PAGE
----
First Cut of PyCouchDb

I have been experimenting with CouchDb by creating the beginnings of a Python API for it. It is not really ready for prime time yet, but in best free-software tradition I am publishing early and will add to it when I have time.

Update. In the time between posting to my blog and posting to the CouchDb group on Google, someone else started an identical project couchdb-python. I’ll have a look whether any of my code can be usefully merged with this project, but by the look of things it’s a little further on than I was already.

I have not created a proper distribution yet, but you can download PyCouchDb-0.0.tgz and install it by hand if you want to try it out.

CouchDb’s use of HTTP and JSON as the protocol, together with httplib2 and simplejson makes this code almost trivial. Most of the work was in translating the unit tests from JavaScript to Python! :-) A Python API is nevertheless useful because it can be extended to do sanity-checking on parameters before making HTTP requests.

What follows is the first approximation to some documentation.

Module Contents

Module name: couchdb (I dithered for some time as to whether I should arrogantly claim the top-level name couchdb or create one in a private namespace like alleged.couchdb. In the end I have plumped for the former.)

Classes provided: Server, Db

Class Server

Represents a database server. You use it to create and delete databases, or to get a list of databases. You create the server object using the base URL of the server. For example:

import couchdb
server = couchdb.Server('http://localhost:8888/')

Creating and Deleting Databases

You create and delete databases using the database name. Database names are lowercase alphanumeric strings that may not start with an underscore.

my_db = server.create_db('applecart')

Returns a Db object. If the database already existed, then it returns a Db object attached to the existing database.

You also delete databases by name:


This returns a boolean which is true iff the database existed before you deleted it.

Listing Databases

You can get a list of database names as follows:

db_names = server.all_db_names()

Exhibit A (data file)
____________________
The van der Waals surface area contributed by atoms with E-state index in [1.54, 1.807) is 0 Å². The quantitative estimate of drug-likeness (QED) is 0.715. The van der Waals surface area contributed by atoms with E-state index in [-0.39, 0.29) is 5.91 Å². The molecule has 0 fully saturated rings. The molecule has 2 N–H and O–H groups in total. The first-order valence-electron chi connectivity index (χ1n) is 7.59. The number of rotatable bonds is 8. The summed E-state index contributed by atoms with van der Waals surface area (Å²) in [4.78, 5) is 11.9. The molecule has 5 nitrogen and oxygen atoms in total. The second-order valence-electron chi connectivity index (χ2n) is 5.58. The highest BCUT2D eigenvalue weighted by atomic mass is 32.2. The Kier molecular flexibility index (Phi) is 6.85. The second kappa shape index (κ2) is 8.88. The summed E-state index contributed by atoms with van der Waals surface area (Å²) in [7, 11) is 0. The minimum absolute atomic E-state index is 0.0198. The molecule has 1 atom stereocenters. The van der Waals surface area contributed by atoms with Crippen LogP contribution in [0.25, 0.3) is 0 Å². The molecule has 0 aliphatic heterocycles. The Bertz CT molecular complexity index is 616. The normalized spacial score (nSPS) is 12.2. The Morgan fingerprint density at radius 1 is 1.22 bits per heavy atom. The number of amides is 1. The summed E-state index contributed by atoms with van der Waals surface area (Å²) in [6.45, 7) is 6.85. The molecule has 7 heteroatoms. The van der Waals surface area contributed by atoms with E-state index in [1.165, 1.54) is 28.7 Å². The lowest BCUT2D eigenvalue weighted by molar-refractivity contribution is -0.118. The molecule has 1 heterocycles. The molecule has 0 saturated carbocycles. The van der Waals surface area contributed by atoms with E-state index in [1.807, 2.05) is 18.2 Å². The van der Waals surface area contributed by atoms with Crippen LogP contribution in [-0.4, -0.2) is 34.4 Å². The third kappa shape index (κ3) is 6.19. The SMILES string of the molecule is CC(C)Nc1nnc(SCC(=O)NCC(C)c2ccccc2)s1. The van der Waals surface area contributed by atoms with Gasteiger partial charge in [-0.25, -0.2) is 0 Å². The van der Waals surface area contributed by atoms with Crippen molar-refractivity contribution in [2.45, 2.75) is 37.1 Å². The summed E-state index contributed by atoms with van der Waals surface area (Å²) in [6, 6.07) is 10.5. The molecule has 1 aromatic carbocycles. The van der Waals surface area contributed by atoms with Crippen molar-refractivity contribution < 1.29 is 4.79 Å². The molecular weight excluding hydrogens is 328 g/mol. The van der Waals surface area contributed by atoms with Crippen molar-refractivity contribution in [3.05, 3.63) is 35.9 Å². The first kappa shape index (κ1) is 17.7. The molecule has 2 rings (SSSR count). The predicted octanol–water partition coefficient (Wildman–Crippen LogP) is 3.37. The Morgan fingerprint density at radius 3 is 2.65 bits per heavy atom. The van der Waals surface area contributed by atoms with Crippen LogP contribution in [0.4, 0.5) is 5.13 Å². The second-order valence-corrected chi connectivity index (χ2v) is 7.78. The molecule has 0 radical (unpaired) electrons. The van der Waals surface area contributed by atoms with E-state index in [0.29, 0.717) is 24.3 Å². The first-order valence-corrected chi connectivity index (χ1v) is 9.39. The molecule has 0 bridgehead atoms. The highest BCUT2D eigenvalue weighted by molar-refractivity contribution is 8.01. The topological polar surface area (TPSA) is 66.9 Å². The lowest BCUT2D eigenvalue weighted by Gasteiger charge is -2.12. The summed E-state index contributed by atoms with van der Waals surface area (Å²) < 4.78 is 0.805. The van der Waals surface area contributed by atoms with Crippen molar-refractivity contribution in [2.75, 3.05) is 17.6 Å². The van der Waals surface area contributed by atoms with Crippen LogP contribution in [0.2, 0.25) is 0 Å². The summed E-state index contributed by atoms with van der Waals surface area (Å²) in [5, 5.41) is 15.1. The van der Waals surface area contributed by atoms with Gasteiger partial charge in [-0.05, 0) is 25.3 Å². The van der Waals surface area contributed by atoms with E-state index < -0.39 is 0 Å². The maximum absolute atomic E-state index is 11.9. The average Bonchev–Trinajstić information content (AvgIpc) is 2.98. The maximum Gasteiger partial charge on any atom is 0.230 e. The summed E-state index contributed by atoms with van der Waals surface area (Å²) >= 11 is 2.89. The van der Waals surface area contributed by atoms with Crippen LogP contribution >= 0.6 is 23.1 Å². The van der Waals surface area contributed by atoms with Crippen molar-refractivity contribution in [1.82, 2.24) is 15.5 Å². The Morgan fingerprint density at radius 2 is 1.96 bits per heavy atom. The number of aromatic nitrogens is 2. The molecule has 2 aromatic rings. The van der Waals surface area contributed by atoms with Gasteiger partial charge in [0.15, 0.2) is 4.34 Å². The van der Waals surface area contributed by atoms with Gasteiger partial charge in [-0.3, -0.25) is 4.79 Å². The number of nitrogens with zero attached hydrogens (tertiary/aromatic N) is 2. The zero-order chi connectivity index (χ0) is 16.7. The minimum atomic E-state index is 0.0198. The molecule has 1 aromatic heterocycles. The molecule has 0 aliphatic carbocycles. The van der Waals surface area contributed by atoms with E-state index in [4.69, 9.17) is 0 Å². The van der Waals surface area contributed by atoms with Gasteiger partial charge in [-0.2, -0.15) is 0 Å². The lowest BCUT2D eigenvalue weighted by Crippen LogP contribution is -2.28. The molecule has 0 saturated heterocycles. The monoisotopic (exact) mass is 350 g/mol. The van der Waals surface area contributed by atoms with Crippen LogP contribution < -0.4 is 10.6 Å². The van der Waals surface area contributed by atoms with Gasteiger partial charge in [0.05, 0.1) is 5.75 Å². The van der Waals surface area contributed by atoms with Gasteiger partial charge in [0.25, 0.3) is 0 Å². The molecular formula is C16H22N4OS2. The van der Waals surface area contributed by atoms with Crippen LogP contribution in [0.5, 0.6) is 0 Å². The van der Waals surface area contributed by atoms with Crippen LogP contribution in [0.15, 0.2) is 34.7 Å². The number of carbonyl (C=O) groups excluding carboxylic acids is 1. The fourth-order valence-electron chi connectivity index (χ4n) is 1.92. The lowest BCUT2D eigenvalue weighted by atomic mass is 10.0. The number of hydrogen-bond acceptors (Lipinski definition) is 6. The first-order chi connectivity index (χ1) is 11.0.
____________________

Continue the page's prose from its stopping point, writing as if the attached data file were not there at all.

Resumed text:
Returns a list of strings.

Class Db

You create a Db object from its base URI, which is formed from the server URI, the database name, and another slash:

import couchdb
db = couchdb.Db('http://localhost:8888/applecart/')

You can also get a database object using the Server.create_db method.


A database is a repository of documents. A document is represented in Python as a JSON-compatible dictionary. JSON-compatible means:

  • All keys are strings; and
  • All values are JSON-compatible.

JSON-compatible values are:

  • scalars: None, Boolean, numbers, strings (Unicode or byte string);
  • sequences of JSON-compatible types; and
  • mappings whose keys are strings and values are JSON-compatible.

Document keys starting with an underscore are reserved for CouchDb’s use. There are two special keys:

  • _id is the identifier of the document (a Unicode string); and
  • _rev is the revision of the document (an integer).

You may supply a value for _id when creating the document. If you do not, the server will choose an opaque 32-digit hexadecimal number.

Basic operations: put, get, delete

The Db object has methods put and get for storing documents in the database and retrieving them.

doc = {'_id': 'fredj', 'name': 'Fred Jones', 'coins': 189}

This returns an object with _id and _rev attributes that describe the new document. Also, as a side effect, the document is updated with entries for _id (if not already specified) and _rev.

You retrieve documents by document identifier:

doc = db.get('fredj')
print doc['coins']

To update a document you retrieve it, modify it, and put it again.

doc['coins'] += 5

It is important that the document you put back is the original document, modified, or at least that it has the correct _id and _rev members. These are used to check that no-one has modified the document between your obtaining it and storing it back.

In the unlikely event that there was such a change, a ConflictException is raised. At this point your program may choose to retrieve the value, make the change again, and resubmit it, or take some other action.

Finally, you can delete a document.


Note that doc must be a dictionary, and contain at least the _id and _rev members. Deletions can lead to conflict exceptions as well.

Queries and Views

A view is a JavaScript function that is executed on every document in the database. The value(s) returned by the function are accumulated in to a set of JavaScript objects called rows, returned as a sequence.

A query is a one-time (temporary) view.

result = db.query("""
    function (doc) {
        if (doc.coins > 10) {
            return doc;
print result.total_rows
for doc in result.rows:
    print doc['name'], doc['coins']

Exactly what you get back int he rows member depends on the JavaScript.

Information About the Database

The total number of documents is in the database’s info:


To get a list of all document ids:

for info in db.all_doc_infos():
    print info._id, info._rev

Pretending to be a Dictionary

You can also treat the database as a dictionary, with document ids as its keys and documents as its values. Sometimes these methods are less efficient (use more round-trips to the server) than using put and get explicitly.

In particular, you can loop over all documents one at a time like this:

for doc in db.itervalues():

Because this is an iterator it only loads the documents on demand.